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Anti-Wheat fad diets undermine global food security efforts: wheat consumption healthy despite claims in self-help publications

Author: Peña, R.
Author: Braun, H.J.
Author: Mollins, J.
Year: 2014
Abstract: A recent review paper released by Britain’s University of Warwick (Lillywhite and Sarrouy 2014) addresses two fundamental questions regarding wheat: “Are whole grain products good for health?”; and “What is behind the rise in popularity of glutenand wheat-free diets?” The paper was commissioned by cereal-maker Weetabix to address reports in the news media that wheat products are the cause of health problems, resulting in an increasing number of consumers switching to low-carbohydrate grain- and wheat- free diets. For many health professionals this is a worrying trend because wheat not only supplies 20 percent of the world’s food calories and protein, but has important benefits beyond nutrition, the authors state. The Warwick paper provides a scientific assessment of the benefits of whole grain consumption, information that the authors note seems to have been lost in media headlines and the reporting of “pseudo-science.” The paper concludes that whole grain products are good for human health, apart from the 1 percent of the population who suffer from celiac disease and another 1 percent who suffer from sensitivity to wheat (Lillywhite and Sarrouy 2014). Eating wholegrain wheat products is positive, improves health and can help maintain a healthy body weight, the authors report. Scientific evidence regarding wheat- and carbohydrate-free diets is thin and selectively used, they state, and a low cereal and carbohydrate diet “may cost more but deliver less.” Additionally, an economically viable industry has developed around so-called “free-from” diets and may be persuading consumers to switch from staple foods to specialist foods created especially for those who need to avoid gluten, a protein found in wheat and other grains, they add. This Wheat Discussion Paper serves as a foundation upon which the authors hope further conversation will develop. It aims to highlight unsubstantiated nutritional claims about wheat and shine a spotlight on the important role of wheat and fiber in human diets. It also seeks to encourage discussion about how non-scientific claims about wheat could affect poor consumers and global food security.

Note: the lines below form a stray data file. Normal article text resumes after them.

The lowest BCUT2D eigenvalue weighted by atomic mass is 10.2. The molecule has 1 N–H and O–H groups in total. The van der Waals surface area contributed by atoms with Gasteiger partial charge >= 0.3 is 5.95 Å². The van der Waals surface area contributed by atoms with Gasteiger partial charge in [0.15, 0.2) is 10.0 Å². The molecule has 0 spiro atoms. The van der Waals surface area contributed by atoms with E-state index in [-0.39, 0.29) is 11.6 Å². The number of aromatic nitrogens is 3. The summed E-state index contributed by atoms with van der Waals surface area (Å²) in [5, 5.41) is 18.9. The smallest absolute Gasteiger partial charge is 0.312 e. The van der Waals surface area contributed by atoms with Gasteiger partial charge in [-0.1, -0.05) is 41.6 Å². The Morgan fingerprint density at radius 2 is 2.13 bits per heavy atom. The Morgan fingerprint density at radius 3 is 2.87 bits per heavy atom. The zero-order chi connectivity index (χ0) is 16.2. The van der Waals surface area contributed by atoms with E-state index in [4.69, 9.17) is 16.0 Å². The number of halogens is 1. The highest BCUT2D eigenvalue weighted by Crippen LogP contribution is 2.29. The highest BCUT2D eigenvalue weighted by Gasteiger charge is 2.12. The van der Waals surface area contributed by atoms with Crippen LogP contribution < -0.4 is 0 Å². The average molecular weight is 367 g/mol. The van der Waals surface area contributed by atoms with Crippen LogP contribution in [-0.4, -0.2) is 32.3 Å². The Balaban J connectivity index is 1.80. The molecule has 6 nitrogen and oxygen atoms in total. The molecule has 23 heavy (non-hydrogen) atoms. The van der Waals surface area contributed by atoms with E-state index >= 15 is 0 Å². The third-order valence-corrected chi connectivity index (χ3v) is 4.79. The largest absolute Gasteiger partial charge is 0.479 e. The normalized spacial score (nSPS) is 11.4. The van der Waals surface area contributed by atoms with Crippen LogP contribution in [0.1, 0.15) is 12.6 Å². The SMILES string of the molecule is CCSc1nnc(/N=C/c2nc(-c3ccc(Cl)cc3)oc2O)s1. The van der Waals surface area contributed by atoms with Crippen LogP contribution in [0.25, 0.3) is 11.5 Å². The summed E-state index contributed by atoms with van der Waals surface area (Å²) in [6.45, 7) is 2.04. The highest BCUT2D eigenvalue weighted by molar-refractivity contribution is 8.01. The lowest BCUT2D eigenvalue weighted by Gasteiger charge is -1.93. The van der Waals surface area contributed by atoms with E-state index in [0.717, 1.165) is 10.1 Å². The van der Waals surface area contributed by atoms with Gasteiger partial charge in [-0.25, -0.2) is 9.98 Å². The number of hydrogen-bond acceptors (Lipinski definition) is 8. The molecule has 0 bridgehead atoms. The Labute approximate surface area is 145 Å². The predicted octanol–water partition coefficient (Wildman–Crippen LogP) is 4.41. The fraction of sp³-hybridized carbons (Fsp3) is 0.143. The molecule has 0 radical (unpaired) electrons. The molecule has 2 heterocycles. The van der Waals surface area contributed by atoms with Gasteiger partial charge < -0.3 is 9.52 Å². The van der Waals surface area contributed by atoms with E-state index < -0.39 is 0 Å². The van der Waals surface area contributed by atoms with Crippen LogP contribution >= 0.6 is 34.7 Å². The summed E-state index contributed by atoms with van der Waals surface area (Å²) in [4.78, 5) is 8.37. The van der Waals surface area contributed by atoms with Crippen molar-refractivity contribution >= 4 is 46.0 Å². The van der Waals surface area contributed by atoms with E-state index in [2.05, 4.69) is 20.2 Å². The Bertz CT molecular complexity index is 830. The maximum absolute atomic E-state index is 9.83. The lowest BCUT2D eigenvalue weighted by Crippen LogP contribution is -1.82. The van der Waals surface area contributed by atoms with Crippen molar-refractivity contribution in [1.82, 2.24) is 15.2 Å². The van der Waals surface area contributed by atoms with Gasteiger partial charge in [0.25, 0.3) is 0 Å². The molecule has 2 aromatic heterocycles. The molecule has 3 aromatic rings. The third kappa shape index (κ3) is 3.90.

Format: PDF
Language: English
Publisher: CIMMYT
Serie: Wheat Discussion Paper
Copyright: CIMMYT manages Intellectual Assets as International Public Goods. The user is free to download, print, store and share this work. In case you want to translate or create any other derivative work and share or distribute such translation/derivative work, please contact indicating the work you want to use and the kind of use you intend; CIMMYT will contact you with the suitable license for that purpose.
Type: Book
Place of Publication: Mexico
Pages: 16 pages
Agrovoc: WHEAT
Agrovoc: GLUTEN
Agrovoc: HEALTH

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